Looking back 25 years after the misfit crew of drunken Joe Hazelwood put the Exxon Valdez on the rocks on outside of Valdez Narrows, there are no nightmare memories.
This is clearly not the politically correct thing to say. If you want that, go read National Public Radio's "dead zone" fairy tale about Cordova, the city the oil spill missed only to have it become the focus of so much oil-spill anguish.
Disasters -- be they natural, manmade, familial, business or some other type -- are horrible things. They change lives. And then you move on or turn into some sort of shriveled wreck of a human dwelling, obsessed with how life done you wrong. Or some sort of environmental Chicken Little trying to profit off the mistakes of the past for reasons noble or nefarious.
The two are often hard to separate. Part of the revisit of the Exxon Valdez spill now is about reminding people this sort of thing can happen if businesses aren't held accountable for behaving irresponsibly, and part of it is about fund raising.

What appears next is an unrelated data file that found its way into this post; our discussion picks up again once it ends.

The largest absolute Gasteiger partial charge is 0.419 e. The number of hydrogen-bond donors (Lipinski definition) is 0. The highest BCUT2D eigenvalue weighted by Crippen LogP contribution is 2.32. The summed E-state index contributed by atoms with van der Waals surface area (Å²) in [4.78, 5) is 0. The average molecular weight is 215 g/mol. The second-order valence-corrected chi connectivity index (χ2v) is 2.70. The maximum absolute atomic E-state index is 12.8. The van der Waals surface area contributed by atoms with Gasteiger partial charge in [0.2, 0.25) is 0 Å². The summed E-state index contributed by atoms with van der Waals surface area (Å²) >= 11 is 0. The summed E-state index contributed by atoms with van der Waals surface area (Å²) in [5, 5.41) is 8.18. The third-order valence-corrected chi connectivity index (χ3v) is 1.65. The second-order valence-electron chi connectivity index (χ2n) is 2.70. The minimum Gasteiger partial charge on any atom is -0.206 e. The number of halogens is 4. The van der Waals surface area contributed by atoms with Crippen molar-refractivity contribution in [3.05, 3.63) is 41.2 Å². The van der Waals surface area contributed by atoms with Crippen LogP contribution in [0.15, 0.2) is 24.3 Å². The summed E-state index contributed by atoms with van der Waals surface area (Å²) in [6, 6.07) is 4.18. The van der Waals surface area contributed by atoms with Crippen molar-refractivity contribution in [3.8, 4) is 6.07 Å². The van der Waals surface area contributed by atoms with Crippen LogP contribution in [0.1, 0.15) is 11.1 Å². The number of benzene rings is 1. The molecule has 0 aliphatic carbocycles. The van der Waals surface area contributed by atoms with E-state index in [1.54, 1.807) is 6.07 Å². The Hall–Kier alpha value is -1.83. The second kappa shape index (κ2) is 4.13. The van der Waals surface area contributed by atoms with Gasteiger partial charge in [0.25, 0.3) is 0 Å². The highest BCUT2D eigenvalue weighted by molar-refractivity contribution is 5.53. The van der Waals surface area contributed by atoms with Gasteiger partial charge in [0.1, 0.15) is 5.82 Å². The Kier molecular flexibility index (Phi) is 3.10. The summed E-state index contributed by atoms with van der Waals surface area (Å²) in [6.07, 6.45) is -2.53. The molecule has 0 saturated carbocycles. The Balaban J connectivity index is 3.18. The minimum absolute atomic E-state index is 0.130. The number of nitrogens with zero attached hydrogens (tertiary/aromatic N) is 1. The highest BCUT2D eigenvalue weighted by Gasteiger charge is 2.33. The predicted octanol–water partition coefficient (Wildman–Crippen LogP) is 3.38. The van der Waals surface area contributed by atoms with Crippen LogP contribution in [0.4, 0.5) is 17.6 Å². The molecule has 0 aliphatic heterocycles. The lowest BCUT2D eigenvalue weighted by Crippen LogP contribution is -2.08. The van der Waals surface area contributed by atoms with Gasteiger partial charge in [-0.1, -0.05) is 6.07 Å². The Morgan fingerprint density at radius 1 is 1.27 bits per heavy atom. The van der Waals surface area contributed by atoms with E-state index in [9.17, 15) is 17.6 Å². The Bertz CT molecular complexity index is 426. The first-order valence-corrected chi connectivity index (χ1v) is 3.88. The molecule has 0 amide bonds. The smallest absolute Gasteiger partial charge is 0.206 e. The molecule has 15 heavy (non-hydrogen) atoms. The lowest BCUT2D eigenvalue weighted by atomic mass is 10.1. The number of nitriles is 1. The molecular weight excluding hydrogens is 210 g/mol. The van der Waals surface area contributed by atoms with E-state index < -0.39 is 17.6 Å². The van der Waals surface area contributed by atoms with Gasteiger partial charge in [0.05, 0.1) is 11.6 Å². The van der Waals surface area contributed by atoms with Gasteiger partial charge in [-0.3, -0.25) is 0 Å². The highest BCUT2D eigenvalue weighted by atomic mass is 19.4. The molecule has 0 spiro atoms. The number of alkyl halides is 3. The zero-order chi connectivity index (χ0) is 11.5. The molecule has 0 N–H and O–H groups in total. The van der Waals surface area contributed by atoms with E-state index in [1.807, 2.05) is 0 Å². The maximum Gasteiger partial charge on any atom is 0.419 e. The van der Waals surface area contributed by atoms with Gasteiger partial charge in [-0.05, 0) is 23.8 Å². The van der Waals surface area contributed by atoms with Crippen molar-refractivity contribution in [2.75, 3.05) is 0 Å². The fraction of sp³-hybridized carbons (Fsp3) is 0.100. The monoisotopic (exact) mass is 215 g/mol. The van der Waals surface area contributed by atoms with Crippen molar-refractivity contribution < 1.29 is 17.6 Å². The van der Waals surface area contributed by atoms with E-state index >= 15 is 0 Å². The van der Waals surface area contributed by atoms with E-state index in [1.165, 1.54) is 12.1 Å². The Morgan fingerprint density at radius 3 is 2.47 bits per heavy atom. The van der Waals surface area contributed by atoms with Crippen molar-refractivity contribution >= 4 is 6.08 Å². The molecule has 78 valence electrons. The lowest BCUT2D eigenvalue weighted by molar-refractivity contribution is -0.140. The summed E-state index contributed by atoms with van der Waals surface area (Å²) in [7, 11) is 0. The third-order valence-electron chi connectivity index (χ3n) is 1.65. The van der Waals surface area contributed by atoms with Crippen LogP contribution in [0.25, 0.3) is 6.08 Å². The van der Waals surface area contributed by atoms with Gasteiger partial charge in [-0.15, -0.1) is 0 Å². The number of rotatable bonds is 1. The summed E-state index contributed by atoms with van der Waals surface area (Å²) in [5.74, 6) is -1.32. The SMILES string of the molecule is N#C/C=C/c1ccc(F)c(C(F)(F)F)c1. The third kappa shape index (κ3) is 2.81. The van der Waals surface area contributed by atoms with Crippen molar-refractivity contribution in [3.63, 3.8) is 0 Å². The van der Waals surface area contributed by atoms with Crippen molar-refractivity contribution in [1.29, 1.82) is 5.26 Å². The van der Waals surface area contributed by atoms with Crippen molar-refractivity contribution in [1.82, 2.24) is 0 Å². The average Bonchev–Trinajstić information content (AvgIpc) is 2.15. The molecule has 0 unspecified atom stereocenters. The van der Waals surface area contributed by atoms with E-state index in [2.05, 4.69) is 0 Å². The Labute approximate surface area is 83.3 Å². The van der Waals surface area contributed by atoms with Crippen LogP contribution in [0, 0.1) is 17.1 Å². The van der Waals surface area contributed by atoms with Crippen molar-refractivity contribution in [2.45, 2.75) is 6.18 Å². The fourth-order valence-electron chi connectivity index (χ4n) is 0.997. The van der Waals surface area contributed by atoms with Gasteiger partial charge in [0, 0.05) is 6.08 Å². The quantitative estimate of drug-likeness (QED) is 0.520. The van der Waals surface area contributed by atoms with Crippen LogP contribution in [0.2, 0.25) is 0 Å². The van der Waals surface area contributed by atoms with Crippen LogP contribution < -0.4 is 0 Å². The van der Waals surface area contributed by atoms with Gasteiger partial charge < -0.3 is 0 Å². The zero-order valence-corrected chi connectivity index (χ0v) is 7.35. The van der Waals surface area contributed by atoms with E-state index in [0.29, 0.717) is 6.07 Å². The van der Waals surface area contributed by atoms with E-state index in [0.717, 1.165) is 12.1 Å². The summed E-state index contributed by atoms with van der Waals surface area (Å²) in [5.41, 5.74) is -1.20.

Money, money, money...
Everything, or almost everything in a capitalist society, is about money. It is the lifeblood of commerce, politics and individual freedom. A journalism friend now past middle age underlined the latter for me in an email the other day about a subject other than the spill. It was email about job dissatisfaction that contained this all-too-common observation: "I spent a really depressed week when this first cropped up and considered resigning but..."
Anyone over 30 can tick off the buts: debt, family responsibilities, poor job market, friends you don't want to leave. Keep going. One can always find ways to rationalize the avoidance of change. We hate change.
Booming community of people trying to strike it rich
Disasters are painful because they are instantaneous change we cannot avoid. And the Exxon Vadlez oil spill was one ugly change. It swept through Prince William Sound like the stinkiest of farts at a dinner party.
I use that distasteful metaphor only because the sweet, sickening smell of oil is my most vivid memory of the spill and the craziness that followed, and it was almost nothing but craziness from the start, with so many moving to capitalize on the disaster.
Cordova was no "dead zone." It was booming community full of people trying to strike it rich on oil, albeit spilled oil.